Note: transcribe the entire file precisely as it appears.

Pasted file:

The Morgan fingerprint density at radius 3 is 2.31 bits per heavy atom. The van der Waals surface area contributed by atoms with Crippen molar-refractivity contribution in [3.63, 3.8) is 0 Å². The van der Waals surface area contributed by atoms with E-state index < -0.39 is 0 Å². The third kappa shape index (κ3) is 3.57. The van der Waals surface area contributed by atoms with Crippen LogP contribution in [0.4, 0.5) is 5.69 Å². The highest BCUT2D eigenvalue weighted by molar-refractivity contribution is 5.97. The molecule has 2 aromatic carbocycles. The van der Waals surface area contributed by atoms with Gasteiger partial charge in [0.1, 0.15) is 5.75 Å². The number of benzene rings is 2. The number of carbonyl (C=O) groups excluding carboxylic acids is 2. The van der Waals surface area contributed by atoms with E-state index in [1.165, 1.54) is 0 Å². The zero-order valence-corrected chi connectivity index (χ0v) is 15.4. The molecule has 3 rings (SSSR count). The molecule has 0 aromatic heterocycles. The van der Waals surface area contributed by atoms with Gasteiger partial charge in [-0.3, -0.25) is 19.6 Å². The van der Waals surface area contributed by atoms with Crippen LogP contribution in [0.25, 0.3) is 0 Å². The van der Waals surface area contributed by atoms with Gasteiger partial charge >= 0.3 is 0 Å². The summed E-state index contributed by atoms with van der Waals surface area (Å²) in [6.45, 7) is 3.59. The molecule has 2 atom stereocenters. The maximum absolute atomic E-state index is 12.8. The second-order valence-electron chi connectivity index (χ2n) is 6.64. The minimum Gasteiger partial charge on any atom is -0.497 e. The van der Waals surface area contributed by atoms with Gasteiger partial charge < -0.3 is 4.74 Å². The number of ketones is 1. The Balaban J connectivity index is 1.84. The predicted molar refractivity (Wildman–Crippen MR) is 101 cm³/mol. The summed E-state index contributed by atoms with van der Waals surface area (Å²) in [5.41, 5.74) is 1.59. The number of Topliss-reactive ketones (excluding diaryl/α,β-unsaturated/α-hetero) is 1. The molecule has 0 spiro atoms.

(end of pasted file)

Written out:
The Morgan fingerprint density at radius 3 is 2.31 bits per heavy atom. The van der Waals surface area contributed by atoms with Crippen molar-refractivity contribution in [3.63, 3.8) is 0 Å². The van der Waals surface area contributed by atoms with E-state index < -0.39 is 0 Å². The third kappa shape index (κ3) is 3.57. The van der Waals surface area contributed by atoms with Crippen LogP contribution in [0.4, 0.5) is 5.69 Å². The highest BCUT2D eigenvalue weighted by molar-refractivity contribution is 5.97. The molecule has 2 aromatic carbocycles. The van der Waals surface area contributed by atoms with Gasteiger partial charge in [0.1, 0.15) is 5.75 Å². The number of benzene rings is 2. The number of carbonyl (C=O) groups excluding carboxylic acids is 2. The van der Waals surface area contributed by atoms with E-state index in [1.165, 1.54) is 0 Å². The zero-order valence-corrected chi connectivity index (χ0v) is 15.4. The molecule has 3 rings (SSSR count). The molecule has 0 aromatic heterocycles. The van der Waals surface area contributed by atoms with Gasteiger partial charge in [-0.3, -0.25) is 19.6 Å². The van der Waals surface area contributed by atoms with Crippen LogP contribution in [0.25, 0.3) is 0 Å². The van der Waals surface area contributed by atoms with Gasteiger partial charge >= 0.3 is 0 Å². The summed E-state index contributed by atoms with van der Waals surface area (Å²) in [6.45, 7) is 3.59. The molecule has 2 atom stereocenters. The maximum absolute atomic E-state index is 12.8. The second-order valence-electron chi connectivity index (χ2n) is 6.64. The minimum Gasteiger partial charge on any atom is -0.497 e. The van der Waals surface area contributed by atoms with Gasteiger partial charge < -0.3 is 4.74 Å². The number of ketones is 1. The Balaban J connectivity index is 1.84. The predicted molar refractivity (Wildman–Crippen MR) is 101 cm³/mol. The summed E-state index contributed by atoms with van der Waals surface area (Å²) in [5.41, 5.74) is 1.59. The number of Topliss-reactive ketones (excluding diaryl/α,β-unsaturated/α-hetero) is 1. The molecule has 0 spiro atoms.